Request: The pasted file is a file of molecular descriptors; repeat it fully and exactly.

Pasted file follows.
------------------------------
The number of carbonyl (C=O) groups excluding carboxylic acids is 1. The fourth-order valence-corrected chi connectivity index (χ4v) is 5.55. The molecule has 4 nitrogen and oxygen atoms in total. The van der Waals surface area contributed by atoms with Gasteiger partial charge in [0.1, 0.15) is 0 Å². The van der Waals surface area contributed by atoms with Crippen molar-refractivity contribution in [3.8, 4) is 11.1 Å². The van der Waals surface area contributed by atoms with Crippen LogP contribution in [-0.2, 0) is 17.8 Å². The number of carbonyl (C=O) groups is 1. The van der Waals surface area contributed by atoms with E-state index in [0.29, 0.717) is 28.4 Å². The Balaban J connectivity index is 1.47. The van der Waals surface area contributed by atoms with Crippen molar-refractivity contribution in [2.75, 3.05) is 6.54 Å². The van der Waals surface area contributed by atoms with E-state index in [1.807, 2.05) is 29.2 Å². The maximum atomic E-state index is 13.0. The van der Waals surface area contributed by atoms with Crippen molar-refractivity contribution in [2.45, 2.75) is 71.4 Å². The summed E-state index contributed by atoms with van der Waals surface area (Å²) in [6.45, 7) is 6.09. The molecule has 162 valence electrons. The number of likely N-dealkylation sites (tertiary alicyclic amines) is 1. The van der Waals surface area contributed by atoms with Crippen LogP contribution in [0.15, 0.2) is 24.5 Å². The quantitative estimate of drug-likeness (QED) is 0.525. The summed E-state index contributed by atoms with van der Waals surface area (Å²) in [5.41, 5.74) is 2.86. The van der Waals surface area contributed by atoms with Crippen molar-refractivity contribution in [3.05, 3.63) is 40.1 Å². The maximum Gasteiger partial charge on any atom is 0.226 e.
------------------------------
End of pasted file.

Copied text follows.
The number of carbonyl (C=O) groups excluding carboxylic acids is 1. The fourth-order valence-corrected chi connectivity index (χ4v) is 5.55. The molecule has 4 nitrogen and oxygen atoms in total. The van der Waals surface area contributed by atoms with Gasteiger partial charge in [0.1, 0.15) is 0 Å². The van der Waals surface area contributed by atoms with Crippen molar-refractivity contribution in [3.8, 4) is 11.1 Å². The van der Waals surface area contributed by atoms with Crippen LogP contribution in [-0.2, 0) is 17.8 Å². The number of carbonyl (C=O) groups is 1. The van der Waals surface area contributed by atoms with E-state index in [0.29, 0.717) is 28.4 Å². The Balaban J connectivity index is 1.47. The van der Waals surface area contributed by atoms with Crippen molar-refractivity contribution in [2.75, 3.05) is 6.54 Å². The van der Waals surface area contributed by atoms with E-state index in [1.807, 2.05) is 29.2 Å². The maximum atomic E-state index is 13.0. The van der Waals surface area contributed by atoms with Crippen molar-refractivity contribution in [2.45, 2.75) is 71.4 Å². The summed E-state index contributed by atoms with van der Waals surface area (Å²) in [6.45, 7) is 6.09. The molecule has 162 valence electrons. The number of likely N-dealkylation sites (tertiary alicyclic amines) is 1. The van der Waals surface area contributed by atoms with Crippen LogP contribution in [0.15, 0.2) is 24.5 Å². The quantitative estimate of drug-likeness (QED) is 0.525. The summed E-state index contributed by atoms with van der Waals surface area (Å²) in [5.41, 5.74) is 2.86. The van der Waals surface area contributed by atoms with Crippen molar-refractivity contribution in [3.05, 3.63) is 40.1 Å². The maximum Gasteiger partial charge on any atom is 0.226 e.